Meadow Springs mum keen to spread love in run-up to Dwarfism Awareness Month

Damien Baldock and Caitlin Green with their son Theodore Baldock (three months).
Damien Baldock and Caitlin Green with their son Theodore Baldock (three months).

THEY are small, that’s all.

That’s the message Meadow Springs mother Caitlin Green wants to spread in the run-up to Dwarfism Awareness Month in October.

Caitlin and partner Damien Baldock’s three-month-old son Theodore was born by Caesarean section because his head was too big.

A check-up revealed something not quite right and he was diagnosed with achondropiasia dwarfism, the most common form of dwarfism and a random mutation that happens to just one in 30,000 babies.

Theodore has a Facebook page on which his mother posts every day and his story is followed by people across Australia.

“Family and friends had no idea what dwarfism was about,’’ Miss Green said.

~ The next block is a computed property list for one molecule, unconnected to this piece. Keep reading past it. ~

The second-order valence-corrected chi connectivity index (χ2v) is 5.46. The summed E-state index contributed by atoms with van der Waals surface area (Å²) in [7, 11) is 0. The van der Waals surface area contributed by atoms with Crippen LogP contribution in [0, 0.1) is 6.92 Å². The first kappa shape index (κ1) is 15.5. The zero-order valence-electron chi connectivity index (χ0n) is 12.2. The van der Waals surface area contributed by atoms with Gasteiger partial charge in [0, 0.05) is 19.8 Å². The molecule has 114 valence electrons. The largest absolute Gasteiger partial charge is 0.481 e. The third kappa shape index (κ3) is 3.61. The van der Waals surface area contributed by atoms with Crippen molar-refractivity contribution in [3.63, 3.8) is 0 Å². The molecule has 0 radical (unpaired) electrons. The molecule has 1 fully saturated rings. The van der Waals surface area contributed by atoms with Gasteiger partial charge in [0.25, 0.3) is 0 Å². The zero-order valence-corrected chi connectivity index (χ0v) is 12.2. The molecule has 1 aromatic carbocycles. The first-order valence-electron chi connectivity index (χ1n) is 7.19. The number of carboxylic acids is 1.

“You never think its going to happen to you.”

The gorgeous, bright-eyed baby could be more prone to ear and throat problems than other youngsters and has medical appointments every two weeks.

He will also be later than normal in sitting and walking.

“After he was born and diagnosed, I just lost it,’’ Miss Green said.

“I’m still asking why.”

But she said her partner was brilliant, immediately jumping on to Google and asking questions.

“As Theodore gets older, it will get a little bit harder and there will need to be modifications to his car seat and pram and special equipment when he starts school,’’ she said.

Miss Green goes to Perth once a month to meet three other young mums in the same position with babies under one and finds it useful to compare notes.

She said she sometimes gets odd looks and snide remarks from insensitive people.

“I want it known that dwarfism is out there and can happen to anyone,’’ she said. “It is something to treasure and not shy away from.

“Theodore is just little and that’s it.”